electronic health record and is accessible to all involved
caregivers. On condition that the client consents, their
personal network consisting of family and friends is also
given a copy of the AS. This is important when a personal
contact is named as a ressource in the AS.

Measures and data collection
Demographic data, age, gender, and marital status were
collected by interview. Addiction and psychiatric diagnoses were collected from chart review. DSM-5 diagnoses
were made by psychiatric trainees and 1 senior psychiatrist. Number of ED and hospitalizations were automatically collected and were extracted from the electronic
patient files.

AS’ related content analysis
Service user statements from the AS were analyzed using
inductive thematic analysis.16 The authors LP and YK
developed the coding frame inductively based on the data
Table 1: Advance statements
Advance statements in case of treatment dropout

rather than predefining it. LP and YK randomly selected
10 AS and independently coded all the answers to the
predefined questions. Differences between coding were
compared and discussed. Thereafter, an initial coding
frame was developed focusing the initial codes into
groups according to commonalities and differences found
between the initial coding. LP coded all AS according to
this system adding items which did not fit in the original
coding frame. These items were discussed with YK after
the initial coding. Most items could be added to existing
codes, but some required an adaption of the coding
frame. The final coding frame and the results for each
question can be found in Table 2.

RESULTS
The most common reason for non-completion was being
discharged from the hospital before completion (n = 13).
The demographics of the sample is shown in Table 3.
The most common SUD was alcohol use disorder (55.1%)
followed by polysubstance use disorder (26.5%). Depressive disorder (55.1%) and borderline personality disorder
(24.5%) were the most common psychiatric comorbidities.
Results of the content analysis of the AS are presented in 3
main categories, each one regrouping specific questions
of the predefined document: (1) reasons for loss of
contact, (2) strategies to regain contact, and (3) service
users’ preferences on caregivers’ attitudes.

Reasons for loss of contact
What could stop me from receiving treatment?
The most frequently reported reason for dropping out of
treatment was relapse (n = 33: 67.3%), followed by loss of
therapeutic alliance with the care team (n = 12: 24.5%):
“Lack of connexion (therapeutic alliance) with the
therapist.”
Eleven participants (22.4%) expressed feelings that we
named as hopelessness:
“I don’t see the point of my treatment anymore.”

What could stop me from receiving treatment?
Which signs could announce a risk of disengaging from treatment?

DECEMBER 2019

What could I do if these signs appear?
What can my network do or offer if they observe these signs?
What could I do to contact my caregivers?
How can my network help me to contact my caregivers?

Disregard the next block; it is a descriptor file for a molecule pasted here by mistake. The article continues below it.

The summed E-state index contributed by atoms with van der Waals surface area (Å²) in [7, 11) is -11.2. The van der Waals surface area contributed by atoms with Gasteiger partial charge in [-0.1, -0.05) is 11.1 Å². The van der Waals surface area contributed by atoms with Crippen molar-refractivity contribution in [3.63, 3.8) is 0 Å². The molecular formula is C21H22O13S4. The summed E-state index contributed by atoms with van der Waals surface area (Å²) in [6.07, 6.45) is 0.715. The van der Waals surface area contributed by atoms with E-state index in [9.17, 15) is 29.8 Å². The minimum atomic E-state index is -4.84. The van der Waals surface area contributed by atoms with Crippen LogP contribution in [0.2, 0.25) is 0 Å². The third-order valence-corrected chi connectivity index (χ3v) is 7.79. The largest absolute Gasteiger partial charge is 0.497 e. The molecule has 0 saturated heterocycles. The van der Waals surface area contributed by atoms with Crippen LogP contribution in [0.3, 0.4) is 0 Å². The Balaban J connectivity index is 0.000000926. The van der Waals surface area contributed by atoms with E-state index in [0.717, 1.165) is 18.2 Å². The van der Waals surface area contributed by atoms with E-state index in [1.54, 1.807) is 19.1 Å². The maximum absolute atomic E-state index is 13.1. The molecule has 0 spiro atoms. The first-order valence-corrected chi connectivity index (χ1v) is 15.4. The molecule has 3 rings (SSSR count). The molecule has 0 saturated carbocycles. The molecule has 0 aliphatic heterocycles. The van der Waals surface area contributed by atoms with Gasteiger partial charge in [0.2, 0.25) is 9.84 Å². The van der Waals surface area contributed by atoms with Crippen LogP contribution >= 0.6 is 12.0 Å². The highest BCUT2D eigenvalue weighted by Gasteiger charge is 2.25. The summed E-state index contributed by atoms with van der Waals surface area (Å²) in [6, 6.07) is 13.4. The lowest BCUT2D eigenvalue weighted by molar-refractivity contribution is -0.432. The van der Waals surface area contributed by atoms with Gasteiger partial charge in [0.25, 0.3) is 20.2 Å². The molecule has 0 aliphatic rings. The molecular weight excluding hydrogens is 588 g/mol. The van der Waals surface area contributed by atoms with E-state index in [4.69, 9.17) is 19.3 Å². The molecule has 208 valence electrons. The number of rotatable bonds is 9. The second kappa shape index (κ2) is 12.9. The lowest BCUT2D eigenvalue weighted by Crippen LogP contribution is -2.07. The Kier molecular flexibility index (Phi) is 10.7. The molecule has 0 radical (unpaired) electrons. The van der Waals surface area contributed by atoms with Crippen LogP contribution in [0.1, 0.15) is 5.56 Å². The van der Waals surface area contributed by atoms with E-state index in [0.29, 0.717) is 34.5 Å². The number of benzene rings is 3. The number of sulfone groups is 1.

In case of loss of contact, in which situation am I likely to be?
How quickly should I be contacted?
Who should be contacted by the caregivers?
Who should not be contacted by the caregivers?

12

Symptoms which were likely to prevent service users from
receiving care were also due to psychiatric disorders (n =
12: 24.5%). The most common ones were depressive and
anxiety disorders: “If I am very depressed and lack the
energy.” Thirteen participants (26.5%) suggested psychological symptoms without specifying a given psychiatric
disorder such as feelings of guilt or shame, boredom, and
fear:
“If I relapse I will feel ashamed,” “If I don’t find any
activities I will be bored (and more likely relapse).”
www.canadianjournalofaddiction.org

Table 2: Final coding frame with answers

Table 2
(continued).
Number of
responses

Question 1: What could stop me from receiving treatment?
Answers
Relapse

33 (67.3%)

Contextual circumstances

16 (32.7%)

Non-specific psychological symptoms

13 (26.5%)

Loss of therapeutic alliance or contact with
caregivers

12 (24.5%)

Psychiatric comorbidity

12 (24.5%)

Advance statements
Contact caregivers

43 (87.8%)

Talk to family or friends

7 (14.3%)

I do not know

2 (4.1%)

Go to the emergency department

1 (2.0%)

Wait for the crisis to pass

1 (2.0%)

Go home

1 (2.0%)

Very unlikely to lose contact with caregivers

1 (2.0%)

Question 6: How can my network help me to (re)contact my caregivers?

Hopelessness

11 (22.4%)

Exposition to stress

5 (10.2%)

Call me

Physical impairment (illness, accident, death)

5 (10.2%)

Home visit

19 (38.8%)

This will not happen

5 (10.2%)

Call my family or friends

15 (30.6%)

Feeling cured

2 (4.1%)

Contact me by letter or email

10 (20.8%)

My family or friends should call the caregivers

3 (6.1%)

Be insistent

3 (6.1%)
3 (6.1%)

Question 2: Which signs could announce a risk of treatment drop-out?
Answers

Answers
39 (79.6%)

Non-specific symptoms

32 (65.3%)

Nothing noted

Symptoms of psychiatric disorders

25 (51.0%)

Accompany me to a meeting

2 (4.1%)

Relapse

21 (42.9%)

Identify the signs which announce relapse

1 (2.0%)

Isolation

20 (40.9%)

Do not leave me alone for long

1 (2.0%)

Hopelessness

16 (32.7%)

Give me time to get back in touch

1 (2.0%)

Support me and my network

1 (2.0%)

Interpersonal stress
With caregiver

12 (24.5%)

With relative or friend

5 (10.2%)

Environmental, contextual stress

7 (14.3%)

I will tell you directly

1 (2.0%)

Question 3: What could I do if these signs appear?
Answers
Contact caregivers

26 (53.1%)

Specific coping strategies

20 (40.9%)

Ask for help without specifying who

14 (28.6%)

Contact family or friends

11 (22.4%)

Take medication

6 (12.2%)

Hospitalization